For this week’s Coffee Basic’s post, we’re exploring the timeline of freshness in coffee. Whether you’re new to specialty coffee or have been on board for a while, it is very likely that you know coffee freshness has an impact on taste. To be sure, freshness is a hallmark of specialty coffee and is one of the main factors drawing many people to explore what the industry has to offer. But what exactly do people mean when they say freshness is important? And what does it mean to say that a coffee is “fresh”? How does freshness impact the coffee you drink at your local coffee shop or at home?
Freshness starts where coffee is grown.
How do you measure freshness in unroasted or green coffee?
The way a coffee is picked, processed, dried, stored, and shipped has a huge impact on the longevity of the green coffee based, measured by the degradation of the flavor of a coffee over time. For instance, our coffee department is finding that one of the most crucial aspects of green coffee stability over time is that it be dried to a moisture content between 9.5–10.5%. This and other factors help the unroasted coffee remain stable and free from the negative effects that too much moisture can cause, such as mold or physical degradation. Ideally, it is best to roast coffee as soon as possible after it arrives from origin. In most cases that means the coffee will be used within four months of arrival.
How do you measure freshness after coffee is roasted?
Moving from unroasted to roasted coffee, there are two main factors to consider when thinking about freshness: When the coffee was roasted and how it is stored once the bag is opened. Just as you would want to use fresh produce soon after it’s picked or fresh bread soon after it’s baked, coffee is best soon after it’s roasted. To learn more about the roasting process, go here.
The best-case scenario is that coffee is used within two-to-four weeks from roasting for peak flavor.
Another factor to consider is how long coffee should “rest” once roasted before grinding and brewing.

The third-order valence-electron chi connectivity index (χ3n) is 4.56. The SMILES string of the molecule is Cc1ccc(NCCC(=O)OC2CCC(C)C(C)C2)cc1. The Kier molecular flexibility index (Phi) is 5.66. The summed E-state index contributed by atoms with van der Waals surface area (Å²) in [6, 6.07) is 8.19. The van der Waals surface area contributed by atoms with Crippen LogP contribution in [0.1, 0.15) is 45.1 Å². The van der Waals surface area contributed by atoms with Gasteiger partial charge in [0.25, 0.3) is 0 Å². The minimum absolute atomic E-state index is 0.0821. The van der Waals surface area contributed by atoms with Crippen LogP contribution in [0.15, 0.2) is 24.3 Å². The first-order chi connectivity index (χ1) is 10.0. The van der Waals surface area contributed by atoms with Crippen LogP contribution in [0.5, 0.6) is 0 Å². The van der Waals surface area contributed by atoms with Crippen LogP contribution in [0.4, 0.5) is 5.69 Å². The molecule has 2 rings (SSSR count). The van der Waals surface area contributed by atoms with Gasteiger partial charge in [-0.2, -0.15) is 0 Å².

So, how long should coffee rest before grinding and brewing?
One of the hallmarks of specialty coffee at its inception was the idea that coffee should be used as soon after roasting as possible. The general convention has been that you should start using a coffee 3–5 days off roast for brewed coffee and 5–7 days for espresso. While these are still good guidelines, as the specialty coffee industry has shifted toward purchasing more-dense green coffee grown at higher-elevations and lighter roast profiles, the optimal window to start using roasted coffee is wider than before.
Why do you need to let coffee rest?
The purpose of letting coffee rest is to allow carbon dioxide gas to escape. This enables more-efficient, even brewing, resulting in more-balanced and sweet coffee. With more-dense, lightly-roasted coffees, the best flavors can appear in the range of 10–14 days after roasting. A prime example of this from our coffees would be Idido or other East African offerings. These coffees really start to open up in that range of 10–14 days off roast with an amazing balance of floral aroma and sweetness. Consider this longer ideal roast window when you purchase coffee at your favorite coffee shop. That bag roasted a week ago may actually just be coming into its literal and metaphorical sweet spot. Be sure to look for a “Roasted On” date rather than a “Best By” date. In short, our coffees are tasting great throughout a wider window of time than ever before.
Once you’ve purchased coffee, how should you keep it fresh at home?
While there are a number of opinions on how to store coffee, our best recommendation is to store whole bean coffee either in the original packaging—sealed tightly with the excess air forced out of the bag via the one-way valve—or in an airtight container that allows carbon dioxide to escape without letting oxygen in. In either case, coffee should be stored in a cool, dry space and away from direct sunlight. Once opened, it’s best to use the coffee within a two-week period for best results.
Avoid storing opened coffee in the fridge or freezer. Coffee is very porous and easily absorbs moisture, along with any odors that may be hanging around.
As always, if you have questions regarding this topic or other coffee-related thoughts, please reach out using the help button in the lower right-hand portion of this page!